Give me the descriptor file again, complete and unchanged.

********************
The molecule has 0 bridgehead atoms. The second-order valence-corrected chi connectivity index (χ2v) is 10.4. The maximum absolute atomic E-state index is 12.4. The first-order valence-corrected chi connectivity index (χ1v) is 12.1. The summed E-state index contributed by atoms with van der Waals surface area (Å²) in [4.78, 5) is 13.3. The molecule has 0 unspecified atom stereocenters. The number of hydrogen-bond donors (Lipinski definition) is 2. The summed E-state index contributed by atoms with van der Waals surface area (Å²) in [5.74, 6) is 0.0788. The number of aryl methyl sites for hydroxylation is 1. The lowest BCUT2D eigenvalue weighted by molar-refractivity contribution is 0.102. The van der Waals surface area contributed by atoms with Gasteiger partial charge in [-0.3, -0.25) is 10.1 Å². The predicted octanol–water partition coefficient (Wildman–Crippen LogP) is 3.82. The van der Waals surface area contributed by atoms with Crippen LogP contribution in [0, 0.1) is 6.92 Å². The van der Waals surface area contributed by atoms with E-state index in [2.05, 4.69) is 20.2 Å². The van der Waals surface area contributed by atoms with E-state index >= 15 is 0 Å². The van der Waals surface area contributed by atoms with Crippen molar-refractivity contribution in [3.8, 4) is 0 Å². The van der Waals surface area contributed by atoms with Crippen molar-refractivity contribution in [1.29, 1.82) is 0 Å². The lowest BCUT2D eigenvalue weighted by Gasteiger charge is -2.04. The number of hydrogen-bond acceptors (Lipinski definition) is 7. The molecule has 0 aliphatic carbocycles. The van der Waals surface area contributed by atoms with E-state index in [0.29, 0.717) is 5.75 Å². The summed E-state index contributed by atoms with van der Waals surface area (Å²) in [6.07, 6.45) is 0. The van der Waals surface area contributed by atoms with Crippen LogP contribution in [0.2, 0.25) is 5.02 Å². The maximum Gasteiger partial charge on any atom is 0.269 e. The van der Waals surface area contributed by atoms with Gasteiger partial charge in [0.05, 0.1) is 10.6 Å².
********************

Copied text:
The molecule has 0 bridgehead atoms. The second-order valence-corrected chi connectivity index (χ2v) is 10.4. The maximum absolute atomic E-state index is 12.4. The first-order valence-corrected chi connectivity index (χ1v) is 12.1. The summed E-state index contributed by atoms with van der Waals surface area (Å²) in [4.78, 5) is 13.3. The molecule has 0 unspecified atom stereocenters. The number of hydrogen-bond donors (Lipinski definition) is 2. The summed E-state index contributed by atoms with van der Waals surface area (Å²) in [5.74, 6) is 0.0788. The number of aryl methyl sites for hydroxylation is 1. The lowest BCUT2D eigenvalue weighted by molar-refractivity contribution is 0.102. The van der Waals surface area contributed by atoms with Gasteiger partial charge in [-0.3, -0.25) is 10.1 Å². The predicted octanol–water partition coefficient (Wildman–Crippen LogP) is 3.82. The van der Waals surface area contributed by atoms with Crippen LogP contribution in [0, 0.1) is 6.92 Å². The van der Waals surface area contributed by atoms with E-state index in [2.05, 4.69) is 20.2 Å². The van der Waals surface area contributed by atoms with E-state index >= 15 is 0 Å². The van der Waals surface area contributed by atoms with Crippen molar-refractivity contribution in [3.8, 4) is 0 Å². The van der Waals surface area contributed by atoms with Crippen molar-refractivity contribution in [1.29, 1.82) is 0 Å². The lowest BCUT2D eigenvalue weighted by Gasteiger charge is -2.04. The number of hydrogen-bond acceptors (Lipinski definition) is 7. The molecule has 0 aliphatic carbocycles. The van der Waals surface area contributed by atoms with E-state index in [0.29, 0.717) is 5.75 Å². The summed E-state index contributed by atoms with van der Waals surface area (Å²) in [6.07, 6.45) is 0. The van der Waals surface area contributed by atoms with Crippen LogP contribution in [0.2, 0.25) is 5.02 Å². The maximum Gasteiger partial charge on any atom is 0.269 e. The van der Waals surface area contributed by atoms with Gasteiger partial charge in [0.05, 0.1) is 10.6 Å².